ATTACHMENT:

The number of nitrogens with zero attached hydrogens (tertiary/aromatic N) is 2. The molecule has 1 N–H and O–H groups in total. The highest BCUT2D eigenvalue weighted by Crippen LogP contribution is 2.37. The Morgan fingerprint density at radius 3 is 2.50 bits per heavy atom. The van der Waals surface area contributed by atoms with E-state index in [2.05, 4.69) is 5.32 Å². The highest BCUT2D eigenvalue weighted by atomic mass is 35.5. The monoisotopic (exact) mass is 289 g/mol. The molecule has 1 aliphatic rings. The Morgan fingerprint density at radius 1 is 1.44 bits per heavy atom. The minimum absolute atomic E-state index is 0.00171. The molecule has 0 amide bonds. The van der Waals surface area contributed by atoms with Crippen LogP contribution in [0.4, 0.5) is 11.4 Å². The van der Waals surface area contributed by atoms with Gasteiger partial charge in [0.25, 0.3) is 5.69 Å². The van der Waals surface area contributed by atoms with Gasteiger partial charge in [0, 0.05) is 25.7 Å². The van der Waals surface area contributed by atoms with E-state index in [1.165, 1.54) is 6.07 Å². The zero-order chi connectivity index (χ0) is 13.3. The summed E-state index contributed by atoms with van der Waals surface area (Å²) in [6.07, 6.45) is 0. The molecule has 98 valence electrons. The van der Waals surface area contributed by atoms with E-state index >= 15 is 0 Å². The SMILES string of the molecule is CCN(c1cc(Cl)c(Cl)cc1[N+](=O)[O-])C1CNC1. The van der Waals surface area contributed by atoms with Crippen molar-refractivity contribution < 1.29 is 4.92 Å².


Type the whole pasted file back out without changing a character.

The number of nitrogens with zero attached hydrogens (tertiary/aromatic N) is 2. The molecule has 1 N–H and O–H groups in total. The highest BCUT2D eigenvalue weighted by Crippen LogP contribution is 2.37. The Morgan fingerprint density at radius 3 is 2.50 bits per heavy atom. The van der Waals surface area contributed by atoms with E-state index in [2.05, 4.69) is 5.32 Å². The highest BCUT2D eigenvalue weighted by atomic mass is 35.5. The monoisotopic (exact) mass is 289 g/mol. The molecule has 1 aliphatic rings. The Morgan fingerprint density at radius 1 is 1.44 bits per heavy atom. The minimum absolute atomic E-state index is 0.00171. The molecule has 0 amide bonds. The van der Waals surface area contributed by atoms with Crippen LogP contribution in [0.4, 0.5) is 11.4 Å². The van der Waals surface area contributed by atoms with Gasteiger partial charge in [0.25, 0.3) is 5.69 Å². The van der Waals surface area contributed by atoms with Gasteiger partial charge in [0, 0.05) is 25.7 Å². The van der Waals surface area contributed by atoms with E-state index in [1.165, 1.54) is 6.07 Å². The zero-order chi connectivity index (χ0) is 13.3. The summed E-state index contributed by atoms with van der Waals surface area (Å²) in [6.07, 6.45) is 0. The molecule has 98 valence electrons. The van der Waals surface area contributed by atoms with E-state index >= 15 is 0 Å². The SMILES string of the molecule is CCN(c1cc(Cl)c(Cl)cc1[N+](=O)[O-])C1CNC1. The van der Waals surface area contributed by atoms with Crippen molar-refractivity contribution < 1.29 is 4.92 Å².